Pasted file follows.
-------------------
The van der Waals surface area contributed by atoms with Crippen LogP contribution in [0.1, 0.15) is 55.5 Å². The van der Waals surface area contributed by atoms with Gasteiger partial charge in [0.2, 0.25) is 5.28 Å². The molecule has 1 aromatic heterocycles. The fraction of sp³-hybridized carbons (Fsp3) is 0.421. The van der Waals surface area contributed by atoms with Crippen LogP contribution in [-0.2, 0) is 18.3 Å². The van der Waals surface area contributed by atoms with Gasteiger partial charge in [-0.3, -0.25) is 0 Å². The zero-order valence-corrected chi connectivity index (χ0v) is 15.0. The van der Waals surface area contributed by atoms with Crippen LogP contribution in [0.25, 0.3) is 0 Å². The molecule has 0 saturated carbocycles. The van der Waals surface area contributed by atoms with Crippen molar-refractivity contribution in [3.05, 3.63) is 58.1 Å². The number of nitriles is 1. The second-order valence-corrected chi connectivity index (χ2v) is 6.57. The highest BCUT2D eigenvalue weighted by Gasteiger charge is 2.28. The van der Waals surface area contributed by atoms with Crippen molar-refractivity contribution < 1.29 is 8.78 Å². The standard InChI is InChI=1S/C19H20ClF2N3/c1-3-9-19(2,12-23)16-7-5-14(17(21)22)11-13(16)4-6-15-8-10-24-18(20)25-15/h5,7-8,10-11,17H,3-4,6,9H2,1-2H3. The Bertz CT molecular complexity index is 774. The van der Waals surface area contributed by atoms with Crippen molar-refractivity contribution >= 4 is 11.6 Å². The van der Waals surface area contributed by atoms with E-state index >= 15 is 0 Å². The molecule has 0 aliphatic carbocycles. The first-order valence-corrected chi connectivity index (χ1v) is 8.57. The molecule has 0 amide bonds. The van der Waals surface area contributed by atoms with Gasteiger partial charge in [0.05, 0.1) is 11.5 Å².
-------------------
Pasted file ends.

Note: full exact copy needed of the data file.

The van der Waals surface area contributed by atoms with Crippen LogP contribution in [0.1, 0.15) is 55.5 Å². The van der Waals surface area contributed by atoms with Gasteiger partial charge in [0.2, 0.25) is 5.28 Å². The molecule has 1 aromatic heterocycles. The fraction of sp³-hybridized carbons (Fsp3) is 0.421. The van der Waals surface area contributed by atoms with Crippen LogP contribution in [-0.2, 0) is 18.3 Å². The van der Waals surface area contributed by atoms with Gasteiger partial charge in [-0.3, -0.25) is 0 Å². The zero-order valence-corrected chi connectivity index (χ0v) is 15.0. The van der Waals surface area contributed by atoms with Crippen LogP contribution in [0.25, 0.3) is 0 Å². The molecule has 0 saturated carbocycles. The van der Waals surface area contributed by atoms with Crippen molar-refractivity contribution in [3.05, 3.63) is 58.1 Å². The number of nitriles is 1. The second-order valence-corrected chi connectivity index (χ2v) is 6.57. The highest BCUT2D eigenvalue weighted by Gasteiger charge is 2.28. The van der Waals surface area contributed by atoms with Crippen molar-refractivity contribution < 1.29 is 8.78 Å². The standard InChI is InChI=1S/C19H20ClF2N3/c1-3-9-19(2,12-23)16-7-5-14(17(21)22)11-13(16)4-6-15-8-10-24-18(20)25-15/h5,7-8,10-11,17H,3-4,6,9H2,1-2H3. The Bertz CT molecular complexity index is 774. The van der Waals surface area contributed by atoms with Crippen molar-refractivity contribution >= 4 is 11.6 Å². The van der Waals surface area contributed by atoms with E-state index >= 15 is 0 Å². The molecule has 0 aliphatic carbocycles. The first-order valence-corrected chi connectivity index (χ1v) is 8.57. The molecule has 0 amide bonds. The van der Waals surface area contributed by atoms with Gasteiger partial charge in [0.05, 0.1) is 11.5 Å².